Writers

If you have a manuscript that seems to resonate with our list, send us a query and tell us about it. editor@wetcementpress.com

Andrea Clark Libin reading from, Orphan of the Moon. “A living, breathing, hybrid work unlike anything I've ever read—an orphan's notebook exhumed from the Moscow station and entrusted to your own red heart.” —Karen Russell

Poetry, Ensos, Koans, & Meditation

in the Current Political Landscape of the Social Justice Movement
& the Pandemic

                  

Without Dragons Even the Emperor Would Be Lonely 

*** Zoom Links ***

Thursday, October 29th at 6:30pm EASTERN / 3:30pm Pacific

With Ninso John High, Omotara James, Andrea Clark Libin,

Thoreau Lovell, Uche Nduka & Christopher Sawyer-Lauçanno

New Books Fall 2020

Three visually inspired and inspiring books in a beautiful 6.5" square format.

Enter code Fall20 at checkout for 20% off our new books.

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Andrea Clark Libin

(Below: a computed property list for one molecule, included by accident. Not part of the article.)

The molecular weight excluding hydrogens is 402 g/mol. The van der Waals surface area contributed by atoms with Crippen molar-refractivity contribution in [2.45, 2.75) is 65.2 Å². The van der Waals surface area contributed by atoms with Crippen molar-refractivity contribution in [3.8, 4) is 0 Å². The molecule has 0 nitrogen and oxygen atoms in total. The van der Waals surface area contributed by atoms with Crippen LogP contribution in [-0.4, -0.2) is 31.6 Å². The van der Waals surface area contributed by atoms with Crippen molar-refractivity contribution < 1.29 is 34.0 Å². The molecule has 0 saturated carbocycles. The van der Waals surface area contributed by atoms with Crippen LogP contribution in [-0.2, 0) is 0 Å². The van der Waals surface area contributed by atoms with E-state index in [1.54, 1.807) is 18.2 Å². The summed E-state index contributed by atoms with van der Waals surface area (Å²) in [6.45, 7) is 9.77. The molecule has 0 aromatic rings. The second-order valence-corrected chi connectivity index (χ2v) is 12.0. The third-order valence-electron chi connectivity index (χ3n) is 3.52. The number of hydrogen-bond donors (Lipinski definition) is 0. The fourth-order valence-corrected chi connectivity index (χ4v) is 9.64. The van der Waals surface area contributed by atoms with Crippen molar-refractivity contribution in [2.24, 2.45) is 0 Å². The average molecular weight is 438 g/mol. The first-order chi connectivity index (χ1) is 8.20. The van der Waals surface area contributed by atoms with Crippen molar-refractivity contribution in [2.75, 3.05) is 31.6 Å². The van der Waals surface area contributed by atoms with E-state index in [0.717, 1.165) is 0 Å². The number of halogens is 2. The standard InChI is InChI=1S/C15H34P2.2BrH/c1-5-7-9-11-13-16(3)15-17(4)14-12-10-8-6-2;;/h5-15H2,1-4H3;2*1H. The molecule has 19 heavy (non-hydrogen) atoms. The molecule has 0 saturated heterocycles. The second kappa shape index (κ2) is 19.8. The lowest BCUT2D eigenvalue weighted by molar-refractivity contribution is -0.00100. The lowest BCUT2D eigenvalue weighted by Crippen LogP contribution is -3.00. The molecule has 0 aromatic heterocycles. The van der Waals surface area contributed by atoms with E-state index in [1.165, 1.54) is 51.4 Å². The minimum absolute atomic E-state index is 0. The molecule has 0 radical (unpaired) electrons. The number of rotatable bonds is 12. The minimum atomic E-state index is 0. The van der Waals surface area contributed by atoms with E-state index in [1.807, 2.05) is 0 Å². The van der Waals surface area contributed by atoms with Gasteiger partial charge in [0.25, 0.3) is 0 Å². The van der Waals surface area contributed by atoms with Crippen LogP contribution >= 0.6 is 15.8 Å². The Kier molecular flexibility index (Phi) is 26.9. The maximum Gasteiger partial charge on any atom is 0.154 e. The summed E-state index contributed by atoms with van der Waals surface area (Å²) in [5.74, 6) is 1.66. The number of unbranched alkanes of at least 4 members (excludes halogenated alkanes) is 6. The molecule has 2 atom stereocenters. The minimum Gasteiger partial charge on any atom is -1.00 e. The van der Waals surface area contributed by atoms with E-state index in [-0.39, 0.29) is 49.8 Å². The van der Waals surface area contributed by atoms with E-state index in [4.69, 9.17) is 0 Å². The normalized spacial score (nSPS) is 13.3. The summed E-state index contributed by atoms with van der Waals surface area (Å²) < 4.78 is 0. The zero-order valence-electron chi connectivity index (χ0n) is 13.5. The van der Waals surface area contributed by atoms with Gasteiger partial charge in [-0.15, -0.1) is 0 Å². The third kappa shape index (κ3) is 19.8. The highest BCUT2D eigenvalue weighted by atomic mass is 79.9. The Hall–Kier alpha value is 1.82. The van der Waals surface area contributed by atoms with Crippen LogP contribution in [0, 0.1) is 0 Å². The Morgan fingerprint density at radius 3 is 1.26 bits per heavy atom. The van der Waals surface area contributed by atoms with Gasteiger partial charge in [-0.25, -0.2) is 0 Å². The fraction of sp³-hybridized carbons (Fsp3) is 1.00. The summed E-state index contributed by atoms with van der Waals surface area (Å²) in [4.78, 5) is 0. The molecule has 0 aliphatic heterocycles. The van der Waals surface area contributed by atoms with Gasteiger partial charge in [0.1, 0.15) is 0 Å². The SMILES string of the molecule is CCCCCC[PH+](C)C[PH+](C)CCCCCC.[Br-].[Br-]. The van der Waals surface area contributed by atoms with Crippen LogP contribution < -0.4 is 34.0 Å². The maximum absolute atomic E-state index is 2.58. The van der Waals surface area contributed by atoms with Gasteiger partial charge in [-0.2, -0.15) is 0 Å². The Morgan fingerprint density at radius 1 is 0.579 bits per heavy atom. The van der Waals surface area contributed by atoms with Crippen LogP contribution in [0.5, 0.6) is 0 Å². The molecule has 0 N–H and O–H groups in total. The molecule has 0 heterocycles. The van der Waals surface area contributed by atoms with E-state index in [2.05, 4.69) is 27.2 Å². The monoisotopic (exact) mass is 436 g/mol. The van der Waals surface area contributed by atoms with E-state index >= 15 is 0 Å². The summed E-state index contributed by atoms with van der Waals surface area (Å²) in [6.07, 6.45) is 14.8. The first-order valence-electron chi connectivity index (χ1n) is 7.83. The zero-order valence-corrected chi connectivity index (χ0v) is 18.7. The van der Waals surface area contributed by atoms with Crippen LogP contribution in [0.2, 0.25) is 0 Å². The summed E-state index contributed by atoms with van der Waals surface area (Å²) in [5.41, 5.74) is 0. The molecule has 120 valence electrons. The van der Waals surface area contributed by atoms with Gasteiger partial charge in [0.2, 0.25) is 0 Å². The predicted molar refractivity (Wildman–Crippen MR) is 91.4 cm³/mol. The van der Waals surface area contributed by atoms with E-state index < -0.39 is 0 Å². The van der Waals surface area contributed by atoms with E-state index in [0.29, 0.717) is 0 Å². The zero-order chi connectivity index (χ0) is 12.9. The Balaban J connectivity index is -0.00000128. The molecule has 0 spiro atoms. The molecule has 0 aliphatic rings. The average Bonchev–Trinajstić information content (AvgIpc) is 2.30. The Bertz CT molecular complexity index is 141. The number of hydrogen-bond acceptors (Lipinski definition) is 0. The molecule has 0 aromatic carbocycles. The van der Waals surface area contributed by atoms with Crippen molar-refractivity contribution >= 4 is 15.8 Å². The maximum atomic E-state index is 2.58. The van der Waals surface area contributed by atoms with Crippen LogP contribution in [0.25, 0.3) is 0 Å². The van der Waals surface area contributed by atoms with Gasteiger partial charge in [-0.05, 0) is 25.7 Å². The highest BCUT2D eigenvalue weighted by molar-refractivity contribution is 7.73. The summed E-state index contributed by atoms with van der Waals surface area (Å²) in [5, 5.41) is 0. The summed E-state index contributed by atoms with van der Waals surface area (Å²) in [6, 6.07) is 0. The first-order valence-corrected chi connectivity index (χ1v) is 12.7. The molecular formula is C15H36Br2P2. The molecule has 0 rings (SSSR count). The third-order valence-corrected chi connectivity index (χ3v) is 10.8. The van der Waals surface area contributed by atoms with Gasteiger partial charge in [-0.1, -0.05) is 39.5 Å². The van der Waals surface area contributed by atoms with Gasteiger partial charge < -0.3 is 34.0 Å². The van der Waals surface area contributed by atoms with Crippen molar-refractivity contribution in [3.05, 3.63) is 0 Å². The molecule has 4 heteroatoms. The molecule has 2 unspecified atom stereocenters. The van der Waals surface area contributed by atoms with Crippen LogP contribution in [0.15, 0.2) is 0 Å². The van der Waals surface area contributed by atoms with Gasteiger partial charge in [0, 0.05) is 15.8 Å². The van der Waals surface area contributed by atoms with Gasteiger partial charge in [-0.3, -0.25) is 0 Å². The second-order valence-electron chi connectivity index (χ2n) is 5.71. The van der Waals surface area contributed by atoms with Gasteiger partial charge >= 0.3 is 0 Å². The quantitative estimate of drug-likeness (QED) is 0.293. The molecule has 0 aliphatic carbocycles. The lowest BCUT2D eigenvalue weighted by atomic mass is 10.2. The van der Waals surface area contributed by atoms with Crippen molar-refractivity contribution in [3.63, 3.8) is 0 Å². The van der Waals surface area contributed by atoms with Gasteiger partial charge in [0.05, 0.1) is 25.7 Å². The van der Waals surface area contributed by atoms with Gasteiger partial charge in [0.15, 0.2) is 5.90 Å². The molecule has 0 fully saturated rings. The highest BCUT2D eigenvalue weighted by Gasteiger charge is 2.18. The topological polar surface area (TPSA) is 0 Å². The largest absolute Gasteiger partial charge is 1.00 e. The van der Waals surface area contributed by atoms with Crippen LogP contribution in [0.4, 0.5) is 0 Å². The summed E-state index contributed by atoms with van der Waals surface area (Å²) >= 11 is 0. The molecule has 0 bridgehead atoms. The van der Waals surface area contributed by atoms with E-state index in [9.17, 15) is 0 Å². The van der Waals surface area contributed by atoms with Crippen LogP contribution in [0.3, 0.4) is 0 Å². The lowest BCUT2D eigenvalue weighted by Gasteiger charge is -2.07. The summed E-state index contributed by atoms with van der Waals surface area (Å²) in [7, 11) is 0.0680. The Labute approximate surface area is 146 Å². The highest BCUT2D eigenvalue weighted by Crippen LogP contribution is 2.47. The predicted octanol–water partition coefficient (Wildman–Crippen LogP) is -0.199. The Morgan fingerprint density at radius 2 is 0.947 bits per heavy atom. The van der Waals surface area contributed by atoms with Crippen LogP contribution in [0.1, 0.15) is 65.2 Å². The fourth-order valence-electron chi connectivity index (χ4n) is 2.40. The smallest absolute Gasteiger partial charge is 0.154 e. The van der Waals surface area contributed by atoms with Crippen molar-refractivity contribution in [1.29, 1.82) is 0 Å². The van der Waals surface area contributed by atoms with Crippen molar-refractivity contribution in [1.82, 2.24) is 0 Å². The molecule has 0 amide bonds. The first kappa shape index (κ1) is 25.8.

Orphan of the Moon

Notebook of a Girl in a Moscow Station

88 pages

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Michael Sohn

Still Forms

Visible Poetry

116 pages

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Ninso John High

Without Dragons Even the Emperor Would Be Lonely

Ensos, Parables & Koans

152 pages

Forthcoming

A Boy Named Boy

Growing Up Black in “Whitetown” During the 1960s, Hampstead, NC

by Earl S. Braggs

“People have long told stories like our story but most never quite as long.”

And so begins Earl S. Braggs complex jazz memoir of growing up black and poor in rural North Carolina. What is long about Braggs’ story is not its length but how deeply the roots of race and history reach through the narrative in every unexpected direction. From the haphazard pleasures of a childhood in a rural shack in segregated “fishtown” to the civil unrest of Wilmington NC in the Civil Rights Era to the poet’s coming of age as a writer in San Francisco. In the midst of familiar injustices, Braggs blows open our conceptions about good and bad, revealing violence where we expect safety and friendships where we expect derision. A white man presses a revolver into the boy’s head, the bookmobile lady stops so he can get on. While the borders of Hampstead were segregated black and white, the design of this narrative never is.

Dispatches Blog